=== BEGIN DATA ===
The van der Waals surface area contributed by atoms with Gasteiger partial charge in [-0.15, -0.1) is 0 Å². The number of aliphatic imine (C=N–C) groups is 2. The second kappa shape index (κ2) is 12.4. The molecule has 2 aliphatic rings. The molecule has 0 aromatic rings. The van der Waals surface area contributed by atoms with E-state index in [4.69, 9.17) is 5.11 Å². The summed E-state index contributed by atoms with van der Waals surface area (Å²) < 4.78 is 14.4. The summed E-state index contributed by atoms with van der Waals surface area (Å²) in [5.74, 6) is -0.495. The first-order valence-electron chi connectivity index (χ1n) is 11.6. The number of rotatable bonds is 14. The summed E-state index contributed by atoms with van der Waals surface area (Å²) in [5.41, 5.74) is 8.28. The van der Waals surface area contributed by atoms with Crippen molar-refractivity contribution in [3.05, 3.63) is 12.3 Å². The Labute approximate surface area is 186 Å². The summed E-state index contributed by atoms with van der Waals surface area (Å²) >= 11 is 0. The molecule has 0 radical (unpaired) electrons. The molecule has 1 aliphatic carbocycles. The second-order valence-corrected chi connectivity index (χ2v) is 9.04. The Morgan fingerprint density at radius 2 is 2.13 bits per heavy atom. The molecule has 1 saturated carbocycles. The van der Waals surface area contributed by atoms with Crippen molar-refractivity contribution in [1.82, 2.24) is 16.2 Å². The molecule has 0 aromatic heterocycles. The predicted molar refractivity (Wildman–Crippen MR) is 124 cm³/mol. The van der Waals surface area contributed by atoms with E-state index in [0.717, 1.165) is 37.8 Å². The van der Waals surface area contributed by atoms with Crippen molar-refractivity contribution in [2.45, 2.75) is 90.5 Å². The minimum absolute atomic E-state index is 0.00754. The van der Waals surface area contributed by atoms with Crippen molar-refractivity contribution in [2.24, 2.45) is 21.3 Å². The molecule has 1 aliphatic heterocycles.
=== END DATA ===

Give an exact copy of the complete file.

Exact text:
The van der Waals surface area contributed by atoms with Gasteiger partial charge in [-0.15, -0.1) is 0 Å². The number of aliphatic imine (C=N–C) groups is 2. The second kappa shape index (κ2) is 12.4. The molecule has 2 aliphatic rings. The molecule has 0 aromatic rings. The van der Waals surface area contributed by atoms with E-state index in [4.69, 9.17) is 5.11 Å². The summed E-state index contributed by atoms with van der Waals surface area (Å²) < 4.78 is 14.4. The summed E-state index contributed by atoms with van der Waals surface area (Å²) in [5.74, 6) is -0.495. The first-order valence-electron chi connectivity index (χ1n) is 11.6. The number of rotatable bonds is 14. The summed E-state index contributed by atoms with van der Waals surface area (Å²) in [5.41, 5.74) is 8.28. The van der Waals surface area contributed by atoms with Crippen molar-refractivity contribution in [3.05, 3.63) is 12.3 Å². The Labute approximate surface area is 186 Å². The summed E-state index contributed by atoms with van der Waals surface area (Å²) >= 11 is 0. The molecule has 0 radical (unpaired) electrons. The molecule has 1 aliphatic carbocycles. The second-order valence-corrected chi connectivity index (χ2v) is 9.04. The Morgan fingerprint density at radius 2 is 2.13 bits per heavy atom. The molecule has 1 saturated carbocycles. The van der Waals surface area contributed by atoms with Crippen molar-refractivity contribution in [1.82, 2.24) is 16.2 Å². The molecule has 0 aromatic heterocycles. The predicted molar refractivity (Wildman–Crippen MR) is 124 cm³/mol. The van der Waals surface area contributed by atoms with E-state index in [0.717, 1.165) is 37.8 Å². The van der Waals surface area contributed by atoms with Crippen molar-refractivity contribution in [2.45, 2.75) is 90.5 Å². The minimum absolute atomic E-state index is 0.00754. The van der Waals surface area contributed by atoms with Crippen molar-refractivity contribution in [2.24, 2.45) is 21.3 Å². The molecule has 1 aliphatic heterocycles.